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2:02 PM Sat, Sept. 22nd

Alaska for 2009 - Part II: Cruising makes it easy

Princess Alaska Cruise Tour/Courtesy photo<p>
The perfect view on an Alaska cruise is from your room’s veranda – where you might spot a pod of whales.

Princess Alaska Cruise Tour/Courtesy photo<p> The perfect view on an Alaska cruise is from your room’s veranda – where you might spot a pod of whales.

"To the lover of pure wildness Alaska is one of the most wonderful countries in the world." John Muir - "Travels in Alaska"

Alaska is calling. Go traveling and see for yourself the richness and beauty of our 49th state. In my last column to you I began discussing the almost endless possibilities of a cruise or tour to Alaska. Why to go, when to travel and how to see it all. This week I will cover some other facets of planning your adventure.

Everything in Alaska is larger than life and the possibilities for beauty are practically infinite. With all the endless travel options, a cruise or cruise-tour put together by an expert, your personal travel agent, will give you the perfect mix of adventure, relaxation and value.

Where to Sail: The Great Land is so enormous that deciding on what to see is difficult. One classic route is a seven-day round-trip through the Inside Passage. Sail from Vancouver or Seattle through the pristine inland waterway. To Ketchikan with its native heritage, to Juneau - home to Mendenhall Glacier, to Skagway - the living museum of the great Alaska gold rush and perhaps to shimmering Glacier Bay where "glaciers reach down from towering mountain ranges to meet the icy waters of majestic fjords."

To sail even farther north, you might consider a one-way, seven-day cruise between Vancouver/Seattle and Seward/Anchorage. Using this itinerary, you would begin your cruise in the northwest and sail north to Alaska, flying home from Anchorage or you can cruise the reverse itinerary. These voyages offer you an opportunity to cruise not only through the Inland Passage but also to sail through College Fjord, Prince William Sound and the mighty Gulf of Alaska.

When the ships dock in each of these ports there are wonderful shore excursions available. These optional programs spotlight the best sights and activities in each port of call. You might go sea kayaking, fly fishing for salmon and trout, mush a dog-sled, land on a glacier, or capture the perfect picture of a whale surfacing. Artisans, dancers and storytellers share their heritage in native villages and you can listen to trappers, bush pilots, park rangers and naturalists speak about their unique and beautiful homeland.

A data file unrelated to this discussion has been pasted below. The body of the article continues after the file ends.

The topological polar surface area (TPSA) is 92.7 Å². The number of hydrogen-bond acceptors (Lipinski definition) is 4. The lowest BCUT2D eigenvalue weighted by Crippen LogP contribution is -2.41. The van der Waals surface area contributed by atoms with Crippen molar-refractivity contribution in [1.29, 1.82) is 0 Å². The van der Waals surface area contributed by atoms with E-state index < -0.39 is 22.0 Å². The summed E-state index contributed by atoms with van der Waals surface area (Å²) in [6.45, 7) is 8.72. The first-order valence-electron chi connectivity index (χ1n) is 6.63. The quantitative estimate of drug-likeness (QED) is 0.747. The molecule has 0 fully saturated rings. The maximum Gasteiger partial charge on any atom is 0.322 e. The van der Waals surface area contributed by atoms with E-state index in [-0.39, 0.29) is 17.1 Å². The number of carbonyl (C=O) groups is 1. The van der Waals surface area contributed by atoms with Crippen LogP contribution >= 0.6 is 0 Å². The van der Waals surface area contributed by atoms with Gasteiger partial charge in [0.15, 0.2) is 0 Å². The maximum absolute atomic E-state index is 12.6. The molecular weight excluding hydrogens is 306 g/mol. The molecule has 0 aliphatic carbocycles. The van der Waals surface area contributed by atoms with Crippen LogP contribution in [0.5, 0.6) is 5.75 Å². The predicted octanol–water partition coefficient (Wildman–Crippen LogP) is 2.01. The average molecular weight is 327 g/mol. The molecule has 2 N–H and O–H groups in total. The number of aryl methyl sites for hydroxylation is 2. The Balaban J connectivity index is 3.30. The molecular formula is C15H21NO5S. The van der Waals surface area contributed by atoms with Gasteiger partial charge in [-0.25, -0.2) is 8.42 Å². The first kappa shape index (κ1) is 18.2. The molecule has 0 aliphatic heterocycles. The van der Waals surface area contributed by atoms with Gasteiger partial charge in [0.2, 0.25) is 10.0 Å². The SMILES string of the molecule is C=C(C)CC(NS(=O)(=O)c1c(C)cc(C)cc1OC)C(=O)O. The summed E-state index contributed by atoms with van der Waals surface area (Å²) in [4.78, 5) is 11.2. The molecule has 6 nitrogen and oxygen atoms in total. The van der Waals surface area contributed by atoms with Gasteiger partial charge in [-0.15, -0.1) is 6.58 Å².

To travel beyond the coast into the heart of Alaska, add one of the land tours cruise lines offer. This will give you an opportunity to ride the Alaska rails, stay in luxury lodges and visit the awe-inspiring Denali National Park. Give yourself the time to walk, to watch and to learn. There is no mystery as to why you are there; it is for spectacular scenery and wildlife.

There are all sorts of elements to this trip, which need to be covered. There isn't space to fully discuss the following items but your travel professional will handle all of this - so not to worry.

Cabin position: I have had many clients move from an inside economy cabin for their first cruise, to an outside cabin with a window for their second and then on to a balcony stateroom - but I have never had anyone do the reverse. A perfect early morning on your Alaska cruise is sitting on your veranda dressed in something comfy, sipping hot coffee with a pair of binoculars on the table beside you - ready to grab when you spot a pod of whales.

Tipping: Plan on $10 per person per day. Many cruise lines will put this on your tab to be handled with the final accounting if you wish.

Insurance: It will probably be a complete waste of money. But the penalties are huge if you are forced to cancel so it is an excellent safeguard.

Packing: This will be determined by the activities you plan on and the sort of ship you sail. The climate varies a great deal, so dressing in layers is a smart idea. Take a little for chilly, a little for rainy and a good pair of shoes. Alaska is not a dressy place, so you don't need to worry about lugging a tuxedo with you.

Air reservations: The cruise line can handle this for you or your travel agent will be happy to arrange it. There will be quite a variety in the air rates and schedules and the amount of control you have will depend on who handles the reservation.

When to Book: The best values and the best choice of staterooms are usually available quite far ahead. Hefty discounts are available now and they will melt away as the sailing season approaches. The best rates will usually be found from now until the end of February. And beside the Early Booking Discounts, your travel agent can tell you about regional specials, past passenger discounts, group discounts and consortium rates.

Where to Book: Of course you can do all of this by yourself. (But I have no idea why you would.) Your local friendly travel agent is here to sit down with, sort out all of the options, find you the best rate and ... most will handle it without a fee.

I have only touched the surface, so please realize that this discussion is not only incomplete but also full of personal bias.

Why to Book: They say once you've been to Alaska, you never really come all the way back. The lore and legends of the North, mountains and moose, glaciers and whales, music and room service are all waiting for you.

Leslie and Mike Ross have owned Kachina Travel since 1975.